To determine the effects of different cell populations on SLA induced IFNγ production we used magnetic beads and columns designed for the isolation/depletion of CD4 and CD8 cell subsets from whole blood as per manufacturer protocol (Whole Blood Column kit, Milteny Biotec). To control for the effect and spontaneous uptake of magnetic beads [13] we used anti-FITC beads (Milteny Biotech) as control. Whole blood and whole blood depleted of the cell subsets of interest were subsequently stimulated as described above. In these assays the patient plasma was replaced with HI-FCS prior to incubation with whole blood beads.

Lysis of red blood cells (RBC)

The influence of RBC on SLA induced IFNγ was tested by lysis of RBC. Briefly, the total blood cells were centrifuged (500 g, 10 minutes, 18°C), followed by removal of plasma (see above). The cell pellet was resuspended in 5 ml hypotonic saline (0.6% NaCl) solution/1 ml blood for 20–30 seconds to lyse RBC. To stop the lysis an equal volume of hypertonic solution (1.6% NaCl) was added. The tube was filled with PBS and the non-lysed cells were pelleted and resuspended in autologous plasma to reconstitute the original volume, and stimulated as described above.

Culture of splenic aspirate (SA) cells

Splenic needle aspirates were collected for diagnostic purposes before treatment of VL. Approximately 100 µl SA was obtained by fine needle biopsy, following preparation of smears for diagnostic purpose, the residual cells were placed directly in 1 ml RPMI supplemented with 10% heat-inactivated fetal calf serum (HI-FCS) 200 mM Streptomycin and 100 U/ml penicillin (C-RPMI) and 5 U/ml heparin. Samples were transported to the laboratory at BHU maintaining a temperature of 4–8°C. All samples were processed within 24 h of collection. For stimulation, the SA divided into two equal parts and treated with SLA (10 µg/ml) as done for the in the WBA (described above).

For baseline quantification of amastigotes by limiting dilution, 150 µl SA suspension was directly plated in a 96-well and serially diluted by transfer of 50 µl SA onto biphasic medium of 50 µl blood agar overlaid by 100 µl of M199/C, as previously described [14]. The remaining SA suspension was seeded into 96 well-culture plates (250 µl/well). Monoclonal antibody against human IFN-γ, clone 25723 (R&D Systems) or control IgG2b clone 20116 (R&D Systems) were each added to a final concentration of 20 µg/ml. The SA was incubated for 3 days at 37°C in 5% CO2, the supernatants were collected for cytokine assessment and the removed volume replaced by C-M199 medium, prepared as previously described [15]. From the SA culture 150 µl was transferred into a 96-well plate for estimation of parasite load by limiting dilution as described above. The number of viable parasites was determined from the highest dilution at which promastigotes could be grown out after 7 to14 days of incubation at 25°C.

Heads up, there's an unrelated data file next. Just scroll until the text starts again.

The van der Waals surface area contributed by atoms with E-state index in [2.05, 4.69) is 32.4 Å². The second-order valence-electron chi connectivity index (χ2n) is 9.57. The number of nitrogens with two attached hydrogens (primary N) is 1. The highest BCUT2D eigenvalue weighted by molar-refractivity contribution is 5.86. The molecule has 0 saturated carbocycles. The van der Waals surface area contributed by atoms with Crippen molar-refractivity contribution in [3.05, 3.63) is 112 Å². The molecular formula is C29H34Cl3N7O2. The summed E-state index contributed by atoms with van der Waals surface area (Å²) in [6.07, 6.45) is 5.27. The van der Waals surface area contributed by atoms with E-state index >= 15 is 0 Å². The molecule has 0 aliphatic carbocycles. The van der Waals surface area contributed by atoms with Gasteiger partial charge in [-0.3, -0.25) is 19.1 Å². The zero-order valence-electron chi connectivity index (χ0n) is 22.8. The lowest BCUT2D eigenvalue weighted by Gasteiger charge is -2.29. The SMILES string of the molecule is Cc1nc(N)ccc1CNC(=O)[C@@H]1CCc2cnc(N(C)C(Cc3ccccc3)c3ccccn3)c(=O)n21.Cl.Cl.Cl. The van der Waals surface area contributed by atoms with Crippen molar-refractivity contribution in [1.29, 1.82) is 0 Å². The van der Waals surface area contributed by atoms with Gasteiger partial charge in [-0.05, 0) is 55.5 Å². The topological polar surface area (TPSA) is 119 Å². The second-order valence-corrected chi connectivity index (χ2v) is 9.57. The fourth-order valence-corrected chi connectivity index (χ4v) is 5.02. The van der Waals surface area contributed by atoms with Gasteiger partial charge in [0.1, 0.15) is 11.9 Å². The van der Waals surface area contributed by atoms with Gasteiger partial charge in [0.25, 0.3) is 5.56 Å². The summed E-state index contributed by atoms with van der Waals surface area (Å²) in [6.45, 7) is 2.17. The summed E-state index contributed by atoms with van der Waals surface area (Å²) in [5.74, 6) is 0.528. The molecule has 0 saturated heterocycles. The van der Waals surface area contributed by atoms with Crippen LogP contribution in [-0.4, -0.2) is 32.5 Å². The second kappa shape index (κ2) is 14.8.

For comparison with the WB, SA suspension was divided in two parts, stimulated with SLA (10 µg/ml) or with PBS and incubated for 24 hours at 37°C in 5% CO2, where after the supernatant was collected for cytokine assessment.

Cytokine analysis

Following 24 hours of stimulation (if not otherwise indicated) IFNγ and IL-10 were measured in culture supernatants by ELISA. ELISA was performed as per manufacture instruction. For detection of IFNγ the ELISA Max Deluxe set (BioLegend) or the QuantiFeron kit (Cellestis, Australia) were used. IL-10 was measured using matched antibody pair kits from BD Pharmingen. All values calculated from standard curve over or equal to zero were considered in statistical analysis. Negative values were assigned the value zero.

Flow cytometry (FACS) assessment of intracellular cytokine

To determine the cellular source/s of cytokines in the WBA, the cultures were stimulated for 16–24 hours. To block cytokine secretion cultures were for the last 6–8 hours of stimulation treated with GolgiStop (BD Biosciences) according to manufactures instructions. Following lysis of RBC using BD RBC lysis buffer (BD Biosciences), cells were surface stained using combinations of FITC, PE and PerCP/PE-Cy5 conjugated antibodies directed to CD3 (Clone UCHT1), CD4 or CD8 (all from BD Biosciences). Surface stained cells were fixed and permeabilized using BD Cytofix/Cytoperm, as per manufactures instruction, washed in permeabilization buffer (BD) and stained for presence of intracellular IFNγ and IL-10 using APC and PE conjugated antibodies (both from Pharmingen) respectively. Following intra cellular staining (ICS), samples were acquired on FACSort (BD Biosciences) and analyzed using CellQuest Pro (BD) or FlowJo (Treestar) software. Analysis was done on cells gated as viable lymphocytes based on their forward–side scatter. SEB (10 µg/ml) stimulated samples were used as positive control for ICS (not shown).

Statistical analyses

Statistical analyses were done using PRISM5 (GraphPad Software). Different treatments using the same donor samples were compared by the Wilcoxon signed rank test for paired samples. Correlation between results was determined using Spearman-test for non-parametric correlations. Differences with P-values<0.05 were considered as significant. Outliers (donors with extreme values in one or more of the test conditions) were removed from data sets after being defined as outlier using GraphPad on-line Grubb's test for outliers.


Kinetics of Leishmania specific IFNγ secretion in whole blood cultures of patients with active VL